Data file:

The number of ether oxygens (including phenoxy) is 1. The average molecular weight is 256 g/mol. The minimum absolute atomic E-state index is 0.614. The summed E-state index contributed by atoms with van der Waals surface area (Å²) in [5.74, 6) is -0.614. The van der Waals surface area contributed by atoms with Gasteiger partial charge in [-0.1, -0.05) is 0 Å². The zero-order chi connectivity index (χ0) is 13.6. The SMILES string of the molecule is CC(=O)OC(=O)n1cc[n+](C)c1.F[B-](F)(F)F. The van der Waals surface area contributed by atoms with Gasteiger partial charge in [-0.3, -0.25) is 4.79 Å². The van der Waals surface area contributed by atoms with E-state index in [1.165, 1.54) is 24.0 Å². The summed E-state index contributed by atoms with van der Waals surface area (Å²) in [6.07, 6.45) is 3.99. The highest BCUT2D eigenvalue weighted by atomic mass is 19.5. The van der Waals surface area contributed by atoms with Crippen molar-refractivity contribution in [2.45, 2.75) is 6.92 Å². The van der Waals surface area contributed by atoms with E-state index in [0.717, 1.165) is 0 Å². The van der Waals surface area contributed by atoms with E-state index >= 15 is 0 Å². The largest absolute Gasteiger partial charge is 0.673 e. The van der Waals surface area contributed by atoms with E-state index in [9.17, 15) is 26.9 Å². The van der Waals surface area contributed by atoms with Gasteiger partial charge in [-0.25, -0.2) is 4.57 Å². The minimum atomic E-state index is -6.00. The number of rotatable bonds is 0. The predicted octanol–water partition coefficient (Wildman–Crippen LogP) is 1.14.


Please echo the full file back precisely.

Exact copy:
The number of ether oxygens (including phenoxy) is 1. The average molecular weight is 256 g/mol. The minimum absolute atomic E-state index is 0.614. The summed E-state index contributed by atoms with van der Waals surface area (Å²) in [5.74, 6) is -0.614. The van der Waals surface area contributed by atoms with Gasteiger partial charge in [-0.1, -0.05) is 0 Å². The zero-order chi connectivity index (χ0) is 13.6. The SMILES string of the molecule is CC(=O)OC(=O)n1cc[n+](C)c1.F[B-](F)(F)F. The van der Waals surface area contributed by atoms with Gasteiger partial charge in [-0.3, -0.25) is 4.79 Å². The van der Waals surface area contributed by atoms with E-state index in [1.165, 1.54) is 24.0 Å². The summed E-state index contributed by atoms with van der Waals surface area (Å²) in [6.07, 6.45) is 3.99. The highest BCUT2D eigenvalue weighted by atomic mass is 19.5. The van der Waals surface area contributed by atoms with Crippen molar-refractivity contribution in [2.45, 2.75) is 6.92 Å². The van der Waals surface area contributed by atoms with E-state index in [0.717, 1.165) is 0 Å². The van der Waals surface area contributed by atoms with E-state index >= 15 is 0 Å². The largest absolute Gasteiger partial charge is 0.673 e. The van der Waals surface area contributed by atoms with E-state index in [9.17, 15) is 26.9 Å². The van der Waals surface area contributed by atoms with Gasteiger partial charge in [-0.25, -0.2) is 4.57 Å². The minimum atomic E-state index is -6.00. The number of rotatable bonds is 0. The predicted octanol–water partition coefficient (Wildman–Crippen LogP) is 1.14.